Use is simple: You push and pull on the pipe (basically waving it back and forth), which produces the oscillation or flex of the pipe, which then require force output from you to neutralize the speed and movement of the blade. You have to start, stop and change directions of your own body while controlling your mass.
Your athletes can get the same effect – at a much cheaper cost – through the use of PVC pipe. Here’s what I’ve had my athletes do:
1. Go to Home Depot/Lowes/any sort of hardware store that sells PVC pipe.
2. Purchase 1/4 inch PVC pipe at a length somewhere between 7 and 8 feet (long enough to be flexible; short enough to be manageable). This will cost you less than $2.00.
3. Bring to practice. (Obviously, it’s much easier if you can store these at the pool, once acquired.)
4. Daily, incorporate a prehab routine into your practice. There are a multitude of routines you can follow, but I’ve had my athletes on a very simple plan that took us about six minutes per day.
– 30 secs left arm/30 secs right arm — arm extended overhead
– 30 secs left arm/30 secs right arm — arm extended in front of body
– 30 secs left arm/30 secs right arm — arm extended out to side – palm forward
The benefits are enormous – athletes increase core stability, shoulder stability and improve their overhead and lateral range of motion. And incorporating these exercises with some regularity and self-discipline really does prevent shoulder soreness, pain and injury.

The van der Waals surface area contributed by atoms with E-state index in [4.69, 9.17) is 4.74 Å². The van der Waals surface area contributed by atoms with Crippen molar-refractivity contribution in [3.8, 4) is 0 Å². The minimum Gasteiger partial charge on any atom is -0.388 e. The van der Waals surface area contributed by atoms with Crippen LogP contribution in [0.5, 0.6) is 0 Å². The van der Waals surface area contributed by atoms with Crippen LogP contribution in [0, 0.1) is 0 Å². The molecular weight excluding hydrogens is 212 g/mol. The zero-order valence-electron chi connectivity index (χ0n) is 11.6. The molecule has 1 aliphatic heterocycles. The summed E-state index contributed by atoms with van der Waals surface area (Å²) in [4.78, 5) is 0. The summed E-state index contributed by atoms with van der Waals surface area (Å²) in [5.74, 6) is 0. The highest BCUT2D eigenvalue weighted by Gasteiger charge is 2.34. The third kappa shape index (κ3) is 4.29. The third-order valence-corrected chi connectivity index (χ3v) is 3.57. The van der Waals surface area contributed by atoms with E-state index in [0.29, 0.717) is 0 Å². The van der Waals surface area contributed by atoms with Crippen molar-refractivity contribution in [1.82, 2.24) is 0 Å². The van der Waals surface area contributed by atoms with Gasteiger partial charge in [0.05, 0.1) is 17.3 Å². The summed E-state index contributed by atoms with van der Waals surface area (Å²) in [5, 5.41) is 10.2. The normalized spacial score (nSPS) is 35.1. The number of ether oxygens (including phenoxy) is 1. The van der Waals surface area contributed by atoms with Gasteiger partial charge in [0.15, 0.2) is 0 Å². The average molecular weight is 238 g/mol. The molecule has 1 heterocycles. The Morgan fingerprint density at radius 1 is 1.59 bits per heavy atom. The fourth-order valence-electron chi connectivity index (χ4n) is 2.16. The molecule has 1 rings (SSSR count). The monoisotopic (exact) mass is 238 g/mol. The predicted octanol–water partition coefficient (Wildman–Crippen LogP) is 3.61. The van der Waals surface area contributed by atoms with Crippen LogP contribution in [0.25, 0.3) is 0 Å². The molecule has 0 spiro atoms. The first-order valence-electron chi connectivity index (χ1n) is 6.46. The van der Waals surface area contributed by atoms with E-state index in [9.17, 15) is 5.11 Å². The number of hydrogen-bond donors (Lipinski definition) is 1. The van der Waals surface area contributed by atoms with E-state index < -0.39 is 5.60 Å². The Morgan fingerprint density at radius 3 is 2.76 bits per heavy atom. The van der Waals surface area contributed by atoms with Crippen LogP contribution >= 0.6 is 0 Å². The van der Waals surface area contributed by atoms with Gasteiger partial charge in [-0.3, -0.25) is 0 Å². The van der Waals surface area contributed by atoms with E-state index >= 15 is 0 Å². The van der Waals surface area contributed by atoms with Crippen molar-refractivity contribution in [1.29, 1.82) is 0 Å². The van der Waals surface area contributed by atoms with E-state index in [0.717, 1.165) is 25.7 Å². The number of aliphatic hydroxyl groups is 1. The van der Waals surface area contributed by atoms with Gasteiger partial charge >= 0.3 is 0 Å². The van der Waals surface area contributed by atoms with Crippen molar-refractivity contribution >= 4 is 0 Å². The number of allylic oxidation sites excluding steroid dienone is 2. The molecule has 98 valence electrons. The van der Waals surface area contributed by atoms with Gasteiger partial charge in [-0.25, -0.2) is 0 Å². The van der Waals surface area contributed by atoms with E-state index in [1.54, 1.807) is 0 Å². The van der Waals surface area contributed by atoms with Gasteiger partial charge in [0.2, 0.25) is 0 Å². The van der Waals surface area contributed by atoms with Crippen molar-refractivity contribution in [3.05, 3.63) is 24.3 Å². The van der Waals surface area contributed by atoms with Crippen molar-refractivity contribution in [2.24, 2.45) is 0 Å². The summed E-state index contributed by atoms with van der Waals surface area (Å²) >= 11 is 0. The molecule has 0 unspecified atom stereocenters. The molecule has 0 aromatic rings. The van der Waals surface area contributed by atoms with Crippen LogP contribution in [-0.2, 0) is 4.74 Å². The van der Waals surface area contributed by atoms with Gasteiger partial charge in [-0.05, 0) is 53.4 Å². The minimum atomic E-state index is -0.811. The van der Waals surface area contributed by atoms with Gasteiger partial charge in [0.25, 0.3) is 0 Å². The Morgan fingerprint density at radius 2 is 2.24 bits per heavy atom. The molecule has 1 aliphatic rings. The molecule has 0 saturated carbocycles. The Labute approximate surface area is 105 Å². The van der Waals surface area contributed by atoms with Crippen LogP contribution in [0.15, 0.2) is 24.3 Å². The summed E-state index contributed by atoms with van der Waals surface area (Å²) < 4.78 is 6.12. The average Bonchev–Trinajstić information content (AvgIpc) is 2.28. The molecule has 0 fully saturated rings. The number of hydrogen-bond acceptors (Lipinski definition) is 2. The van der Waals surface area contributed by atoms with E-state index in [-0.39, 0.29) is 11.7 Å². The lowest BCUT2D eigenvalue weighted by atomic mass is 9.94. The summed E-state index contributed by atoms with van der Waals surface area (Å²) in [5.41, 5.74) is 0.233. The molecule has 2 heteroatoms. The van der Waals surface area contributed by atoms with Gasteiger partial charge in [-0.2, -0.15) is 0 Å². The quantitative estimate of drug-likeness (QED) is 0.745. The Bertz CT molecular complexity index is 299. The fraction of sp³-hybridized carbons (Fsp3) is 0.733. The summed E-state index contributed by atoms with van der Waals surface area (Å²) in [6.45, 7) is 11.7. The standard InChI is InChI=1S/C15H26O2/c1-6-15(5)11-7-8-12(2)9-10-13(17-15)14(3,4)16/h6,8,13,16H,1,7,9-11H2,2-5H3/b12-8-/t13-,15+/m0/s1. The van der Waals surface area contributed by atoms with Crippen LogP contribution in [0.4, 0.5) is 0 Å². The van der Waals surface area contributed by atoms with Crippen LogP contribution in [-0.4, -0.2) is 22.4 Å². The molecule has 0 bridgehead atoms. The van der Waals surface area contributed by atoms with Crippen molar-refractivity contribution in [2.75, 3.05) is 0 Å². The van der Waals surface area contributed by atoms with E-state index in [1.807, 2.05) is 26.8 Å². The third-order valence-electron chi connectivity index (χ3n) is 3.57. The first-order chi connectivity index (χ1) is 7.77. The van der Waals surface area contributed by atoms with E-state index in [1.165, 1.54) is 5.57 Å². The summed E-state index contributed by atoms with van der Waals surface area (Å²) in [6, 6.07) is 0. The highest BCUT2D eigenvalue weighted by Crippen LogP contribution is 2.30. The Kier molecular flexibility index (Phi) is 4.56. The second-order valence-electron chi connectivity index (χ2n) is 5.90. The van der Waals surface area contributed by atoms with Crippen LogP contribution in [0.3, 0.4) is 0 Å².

So, if you want less whining and “stretching” on the wall, and/or stronger and healthier athletes with far less susceptibility to injury, start some shoulder prehab – all you need is $2 for PVC pipe and 6 minutes per day.
(Note: Although the shoulder prehab routine described above is a bit different from typical use of a Bodyblade, click here for a video if you need a little more insight as to how it all works.)
Check out this new edition of ASCA’s popular Dryland Training School (Oct. 2010). This edition is almost 50% more extensive than the original school and has a number of new and useful features for coaches. First, it comes with a DVD with 110 minutes of extensive demonstrations of more than 100 dryland training exercises. Second, there are three chapters that fully develop the place of dryland training in all programs from young age group novice athletes, to the elite athlete. Third, it has a chapter that develops the idea of how we relate what we do on dryland, to direct faster swimming in the water. The course also has information on developing a ‘cookbook’ approach if you lack the time to spend on extensive dryland development, and still want to do some dryland training. And finally, there are five chapters that develop specific routines in different modalities such as stretch cords, Med-balls, Plyo-balls, hand weight exercises, and exercises with very limited amounts of equipment. Whether you coach Age Group Athletes or Senior Swimmers, this manual is your basic primer on what to do, when and how to do it, and what it takes to effectively improve the athleticism of your athletes.